Prime Minister Justin Trudeau took sharp aim at his chief electoral opponent today, casting Andrew Scheer as a divisive force in a campaign-style speech to fire up his troops.
Addressing about 3,000 delegates at the Liberal policy convention in Halifax, Trudeau seized on the Conservative leader's characterization as "Stephen Harper with a smile."
"It may be Andrew Scheer's smile. But it's still Stephen Harper's party," he told a raucous room of supporters. "The same policies, the same politics of fear and division. If anything, they've been emboldened by successful campaigns elsewhere in the world to divide one against the other."
With 18 months to go before the 2019 election, Trudeau asked supporters for their enthusiasm, ideas, positivity and energy to help the Liberal government win re-election.
"Most of all, we need your hope and hard work," he said.
Trudeau said Canadians rejected the politics of fear and division in 2015, opting instead for positive politics fuelled by ideas over demonizing opponents.
He touted the Liberal record on everything from the economy, to gun control, to helping the Syrian refugee crisis.
He thanked the more than two million Canadians who played a role in sponsoring refugees.
"What makes me proudest of our fellow citizens is that they did it despite the flood of fact-less fear-mongering that aimed to dissuade them from doing it," he said. "We Canadians know who we are."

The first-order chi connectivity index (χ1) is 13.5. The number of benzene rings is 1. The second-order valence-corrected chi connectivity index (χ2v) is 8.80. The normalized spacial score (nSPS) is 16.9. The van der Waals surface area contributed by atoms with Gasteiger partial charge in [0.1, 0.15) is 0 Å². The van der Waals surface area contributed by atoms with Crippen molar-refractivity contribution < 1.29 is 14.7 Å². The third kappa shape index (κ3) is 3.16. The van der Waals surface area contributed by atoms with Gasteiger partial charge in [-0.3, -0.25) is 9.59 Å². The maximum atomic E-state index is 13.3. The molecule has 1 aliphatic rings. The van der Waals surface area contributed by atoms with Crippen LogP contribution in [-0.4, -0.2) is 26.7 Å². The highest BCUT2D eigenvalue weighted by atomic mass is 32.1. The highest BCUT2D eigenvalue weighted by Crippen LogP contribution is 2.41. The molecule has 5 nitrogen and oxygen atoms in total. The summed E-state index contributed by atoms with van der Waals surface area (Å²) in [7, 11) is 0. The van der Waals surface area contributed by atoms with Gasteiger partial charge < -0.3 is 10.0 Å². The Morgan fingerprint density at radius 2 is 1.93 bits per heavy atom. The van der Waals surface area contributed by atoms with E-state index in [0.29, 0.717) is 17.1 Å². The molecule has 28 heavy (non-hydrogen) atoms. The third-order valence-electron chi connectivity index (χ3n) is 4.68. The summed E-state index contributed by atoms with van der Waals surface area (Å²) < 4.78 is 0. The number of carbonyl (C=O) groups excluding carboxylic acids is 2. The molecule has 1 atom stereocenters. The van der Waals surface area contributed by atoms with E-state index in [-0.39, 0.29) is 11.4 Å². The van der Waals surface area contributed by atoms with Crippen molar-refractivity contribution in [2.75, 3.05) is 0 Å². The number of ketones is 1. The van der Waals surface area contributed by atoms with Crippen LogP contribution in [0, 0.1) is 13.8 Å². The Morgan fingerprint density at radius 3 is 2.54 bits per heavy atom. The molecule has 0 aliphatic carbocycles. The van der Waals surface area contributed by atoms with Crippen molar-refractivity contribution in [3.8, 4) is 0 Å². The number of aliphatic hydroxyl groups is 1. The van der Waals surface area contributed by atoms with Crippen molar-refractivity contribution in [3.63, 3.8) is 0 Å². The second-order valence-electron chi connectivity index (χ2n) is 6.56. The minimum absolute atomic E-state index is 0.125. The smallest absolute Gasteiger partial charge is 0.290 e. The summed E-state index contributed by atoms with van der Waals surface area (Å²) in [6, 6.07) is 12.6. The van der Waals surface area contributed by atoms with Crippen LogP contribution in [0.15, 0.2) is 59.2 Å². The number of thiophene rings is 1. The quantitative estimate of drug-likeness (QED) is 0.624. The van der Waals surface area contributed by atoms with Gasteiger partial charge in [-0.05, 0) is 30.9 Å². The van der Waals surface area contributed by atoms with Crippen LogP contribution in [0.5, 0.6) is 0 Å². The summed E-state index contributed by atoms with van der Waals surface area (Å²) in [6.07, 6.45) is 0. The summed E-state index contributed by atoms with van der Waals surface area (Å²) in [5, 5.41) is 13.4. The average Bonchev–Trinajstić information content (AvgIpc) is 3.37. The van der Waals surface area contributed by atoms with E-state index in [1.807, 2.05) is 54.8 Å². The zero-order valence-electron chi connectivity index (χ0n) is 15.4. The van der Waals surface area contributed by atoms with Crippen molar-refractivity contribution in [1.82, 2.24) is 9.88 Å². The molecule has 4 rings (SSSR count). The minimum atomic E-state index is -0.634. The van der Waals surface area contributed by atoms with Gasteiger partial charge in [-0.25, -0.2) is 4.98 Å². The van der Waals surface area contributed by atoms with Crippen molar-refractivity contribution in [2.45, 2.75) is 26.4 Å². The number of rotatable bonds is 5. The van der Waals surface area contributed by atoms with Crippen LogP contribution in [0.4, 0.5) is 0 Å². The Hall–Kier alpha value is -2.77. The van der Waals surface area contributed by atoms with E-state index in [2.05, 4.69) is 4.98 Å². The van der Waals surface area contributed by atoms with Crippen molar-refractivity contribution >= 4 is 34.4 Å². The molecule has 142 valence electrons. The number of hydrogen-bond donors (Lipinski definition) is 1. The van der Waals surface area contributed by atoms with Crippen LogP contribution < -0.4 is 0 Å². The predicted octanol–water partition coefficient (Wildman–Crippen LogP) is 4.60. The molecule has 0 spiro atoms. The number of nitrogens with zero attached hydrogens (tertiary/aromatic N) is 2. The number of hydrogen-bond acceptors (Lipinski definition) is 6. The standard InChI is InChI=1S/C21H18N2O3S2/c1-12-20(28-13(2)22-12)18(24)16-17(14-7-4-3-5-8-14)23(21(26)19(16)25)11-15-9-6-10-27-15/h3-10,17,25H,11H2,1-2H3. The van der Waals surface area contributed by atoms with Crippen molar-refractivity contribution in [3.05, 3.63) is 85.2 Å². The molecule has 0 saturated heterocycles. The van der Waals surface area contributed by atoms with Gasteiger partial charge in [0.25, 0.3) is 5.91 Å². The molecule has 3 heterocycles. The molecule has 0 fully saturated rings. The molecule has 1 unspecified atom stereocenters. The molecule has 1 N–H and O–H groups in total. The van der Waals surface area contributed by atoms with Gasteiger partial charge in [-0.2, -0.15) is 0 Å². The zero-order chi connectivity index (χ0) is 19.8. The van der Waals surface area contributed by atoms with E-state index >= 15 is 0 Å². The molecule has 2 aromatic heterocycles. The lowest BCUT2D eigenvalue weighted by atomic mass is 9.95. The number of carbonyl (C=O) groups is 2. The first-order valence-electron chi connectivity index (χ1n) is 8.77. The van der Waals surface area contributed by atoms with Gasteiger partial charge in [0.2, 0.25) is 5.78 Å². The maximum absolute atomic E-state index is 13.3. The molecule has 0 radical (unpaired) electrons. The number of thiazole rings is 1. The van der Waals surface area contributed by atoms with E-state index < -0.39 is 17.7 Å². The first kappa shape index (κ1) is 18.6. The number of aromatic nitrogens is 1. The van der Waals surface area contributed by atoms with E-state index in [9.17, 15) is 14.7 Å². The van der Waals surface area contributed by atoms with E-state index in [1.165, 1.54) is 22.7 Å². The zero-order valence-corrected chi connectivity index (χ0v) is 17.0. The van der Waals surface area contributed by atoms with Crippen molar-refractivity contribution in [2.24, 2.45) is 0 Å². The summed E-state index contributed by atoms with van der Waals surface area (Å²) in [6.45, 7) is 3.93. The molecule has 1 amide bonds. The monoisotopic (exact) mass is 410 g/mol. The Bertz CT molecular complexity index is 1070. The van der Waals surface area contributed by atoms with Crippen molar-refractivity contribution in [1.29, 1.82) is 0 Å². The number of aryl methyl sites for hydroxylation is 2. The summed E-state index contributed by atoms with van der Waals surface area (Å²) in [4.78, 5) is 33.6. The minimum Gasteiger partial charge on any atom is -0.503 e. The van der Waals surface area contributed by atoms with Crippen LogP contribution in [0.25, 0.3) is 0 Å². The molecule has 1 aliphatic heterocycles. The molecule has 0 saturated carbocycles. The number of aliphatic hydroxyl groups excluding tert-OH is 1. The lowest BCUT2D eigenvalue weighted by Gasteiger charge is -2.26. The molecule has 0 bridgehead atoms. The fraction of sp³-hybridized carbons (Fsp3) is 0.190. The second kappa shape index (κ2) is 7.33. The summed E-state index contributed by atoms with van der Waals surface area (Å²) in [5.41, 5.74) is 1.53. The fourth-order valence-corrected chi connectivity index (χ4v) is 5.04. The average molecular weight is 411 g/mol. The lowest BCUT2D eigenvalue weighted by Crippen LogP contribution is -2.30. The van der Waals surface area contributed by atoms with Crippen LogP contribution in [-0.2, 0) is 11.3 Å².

Trudeau reached out to Conservative supporters, noting that Conservatives are not enemies of Liberals, but their neighbours.
"We will fight for Canadians. All Canadians," he said. "We will fight for their future and for their hopes and dreams. We will fight for their right to have a government that respects them, that listens to them, that sticks up for them, and that cares about them."
Trudeau also invoked his popular past "sunny ways" motto in his speech. In a subsequent news conference, the prime minister was asked how that reconciles with his sharp words for Scheer.
"I will always be very clear and unapologetic about when I disagree on policy, on the choice to divide Canadians, or play up the politics of fear or anger," he said. "But I won't engage in personal attacks."
Conservative MP Lisa Raitt was at the convention as an observer and tweeted her reaction to the speech.